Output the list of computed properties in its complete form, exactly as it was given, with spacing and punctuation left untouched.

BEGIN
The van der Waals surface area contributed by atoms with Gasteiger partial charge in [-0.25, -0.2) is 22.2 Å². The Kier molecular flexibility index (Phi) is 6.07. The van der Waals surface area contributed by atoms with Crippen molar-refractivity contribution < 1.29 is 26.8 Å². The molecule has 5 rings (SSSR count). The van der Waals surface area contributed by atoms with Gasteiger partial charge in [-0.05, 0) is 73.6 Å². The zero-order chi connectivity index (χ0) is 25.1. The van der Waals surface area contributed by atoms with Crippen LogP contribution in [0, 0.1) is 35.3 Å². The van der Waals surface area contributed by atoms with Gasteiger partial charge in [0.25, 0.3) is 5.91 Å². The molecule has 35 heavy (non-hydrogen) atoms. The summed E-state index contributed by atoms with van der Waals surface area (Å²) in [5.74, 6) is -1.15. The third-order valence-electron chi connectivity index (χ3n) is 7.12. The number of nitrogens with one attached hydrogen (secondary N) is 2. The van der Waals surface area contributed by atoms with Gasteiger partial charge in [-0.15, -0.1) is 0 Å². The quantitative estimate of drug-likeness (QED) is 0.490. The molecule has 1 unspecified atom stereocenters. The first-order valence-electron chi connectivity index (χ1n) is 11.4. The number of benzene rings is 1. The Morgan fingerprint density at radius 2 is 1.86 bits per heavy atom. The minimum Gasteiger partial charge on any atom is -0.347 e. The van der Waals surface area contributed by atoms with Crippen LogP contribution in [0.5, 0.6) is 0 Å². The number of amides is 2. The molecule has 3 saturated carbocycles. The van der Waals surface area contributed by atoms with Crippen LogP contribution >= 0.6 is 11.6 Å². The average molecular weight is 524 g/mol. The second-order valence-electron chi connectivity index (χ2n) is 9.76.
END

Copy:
The van der Waals surface area contributed by atoms with Gasteiger partial charge in [-0.25, -0.2) is 22.2 Å². The Kier molecular flexibility index (Phi) is 6.07. The van der Waals surface area contributed by atoms with Crippen molar-refractivity contribution < 1.29 is 26.8 Å². The molecule has 5 rings (SSSR count). The van der Waals surface area contributed by atoms with Gasteiger partial charge in [-0.05, 0) is 73.6 Å². The zero-order chi connectivity index (χ0) is 25.1. The van der Waals surface area contributed by atoms with Crippen LogP contribution in [0, 0.1) is 35.3 Å². The van der Waals surface area contributed by atoms with Gasteiger partial charge in [0.25, 0.3) is 5.91 Å². The molecule has 35 heavy (non-hydrogen) atoms. The summed E-state index contributed by atoms with van der Waals surface area (Å²) in [5.74, 6) is -1.15. The third-order valence-electron chi connectivity index (χ3n) is 7.12. The number of nitrogens with one attached hydrogen (secondary N) is 2. The van der Waals surface area contributed by atoms with Gasteiger partial charge in [-0.15, -0.1) is 0 Å². The quantitative estimate of drug-likeness (QED) is 0.490. The molecule has 1 unspecified atom stereocenters. The first-order valence-electron chi connectivity index (χ1n) is 11.4. The number of benzene rings is 1. The Morgan fingerprint density at radius 2 is 1.86 bits per heavy atom. The minimum Gasteiger partial charge on any atom is -0.347 e. The van der Waals surface area contributed by atoms with Crippen LogP contribution in [0.5, 0.6) is 0 Å². The number of amides is 2. The molecule has 3 saturated carbocycles. The van der Waals surface area contributed by atoms with Crippen LogP contribution >= 0.6 is 11.6 Å². The average molecular weight is 524 g/mol. The second-order valence-electron chi connectivity index (χ2n) is 9.76.